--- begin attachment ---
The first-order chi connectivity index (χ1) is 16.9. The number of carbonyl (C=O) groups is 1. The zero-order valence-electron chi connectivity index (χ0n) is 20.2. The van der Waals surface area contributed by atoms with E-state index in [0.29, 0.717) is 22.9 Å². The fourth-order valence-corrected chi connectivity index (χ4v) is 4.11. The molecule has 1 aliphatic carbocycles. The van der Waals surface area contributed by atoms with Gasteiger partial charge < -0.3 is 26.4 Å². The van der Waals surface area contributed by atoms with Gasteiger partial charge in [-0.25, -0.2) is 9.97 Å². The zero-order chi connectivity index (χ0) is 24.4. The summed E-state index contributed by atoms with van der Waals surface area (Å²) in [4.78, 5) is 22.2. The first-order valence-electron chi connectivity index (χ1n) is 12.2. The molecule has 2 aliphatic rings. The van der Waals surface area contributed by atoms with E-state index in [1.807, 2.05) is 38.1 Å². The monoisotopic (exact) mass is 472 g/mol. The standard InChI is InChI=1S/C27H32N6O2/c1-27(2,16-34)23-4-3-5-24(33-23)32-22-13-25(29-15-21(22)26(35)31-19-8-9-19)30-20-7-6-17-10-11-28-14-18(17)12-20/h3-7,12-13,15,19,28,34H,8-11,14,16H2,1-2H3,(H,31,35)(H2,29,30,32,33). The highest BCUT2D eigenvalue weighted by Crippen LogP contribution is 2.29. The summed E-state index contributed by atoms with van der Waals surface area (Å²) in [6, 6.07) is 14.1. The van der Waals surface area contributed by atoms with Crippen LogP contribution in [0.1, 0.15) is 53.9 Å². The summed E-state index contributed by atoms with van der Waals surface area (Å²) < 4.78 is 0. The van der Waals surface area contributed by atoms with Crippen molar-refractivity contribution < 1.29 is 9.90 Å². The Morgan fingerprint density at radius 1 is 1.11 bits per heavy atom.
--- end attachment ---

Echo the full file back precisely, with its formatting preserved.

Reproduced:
The first-order chi connectivity index (χ1) is 16.9. The number of carbonyl (C=O) groups is 1. The zero-order valence-electron chi connectivity index (χ0n) is 20.2. The van der Waals surface area contributed by atoms with E-state index in [0.29, 0.717) is 22.9 Å². The fourth-order valence-corrected chi connectivity index (χ4v) is 4.11. The molecule has 1 aliphatic carbocycles. The van der Waals surface area contributed by atoms with Gasteiger partial charge < -0.3 is 26.4 Å². The van der Waals surface area contributed by atoms with Gasteiger partial charge in [-0.25, -0.2) is 9.97 Å². The zero-order chi connectivity index (χ0) is 24.4. The summed E-state index contributed by atoms with van der Waals surface area (Å²) in [4.78, 5) is 22.2. The first-order valence-electron chi connectivity index (χ1n) is 12.2. The molecule has 2 aliphatic rings. The van der Waals surface area contributed by atoms with E-state index in [1.807, 2.05) is 38.1 Å². The monoisotopic (exact) mass is 472 g/mol. The standard InChI is InChI=1S/C27H32N6O2/c1-27(2,16-34)23-4-3-5-24(33-23)32-22-13-25(29-15-21(22)26(35)31-19-8-9-19)30-20-7-6-17-10-11-28-14-18(17)12-20/h3-7,12-13,15,19,28,34H,8-11,14,16H2,1-2H3,(H,31,35)(H2,29,30,32,33). The highest BCUT2D eigenvalue weighted by Crippen LogP contribution is 2.29. The summed E-state index contributed by atoms with van der Waals surface area (Å²) in [6, 6.07) is 14.1. The van der Waals surface area contributed by atoms with Crippen LogP contribution in [0.1, 0.15) is 53.9 Å². The summed E-state index contributed by atoms with van der Waals surface area (Å²) < 4.78 is 0. The van der Waals surface area contributed by atoms with Crippen molar-refractivity contribution < 1.29 is 9.90 Å². The Morgan fingerprint density at radius 1 is 1.11 bits per heavy atom.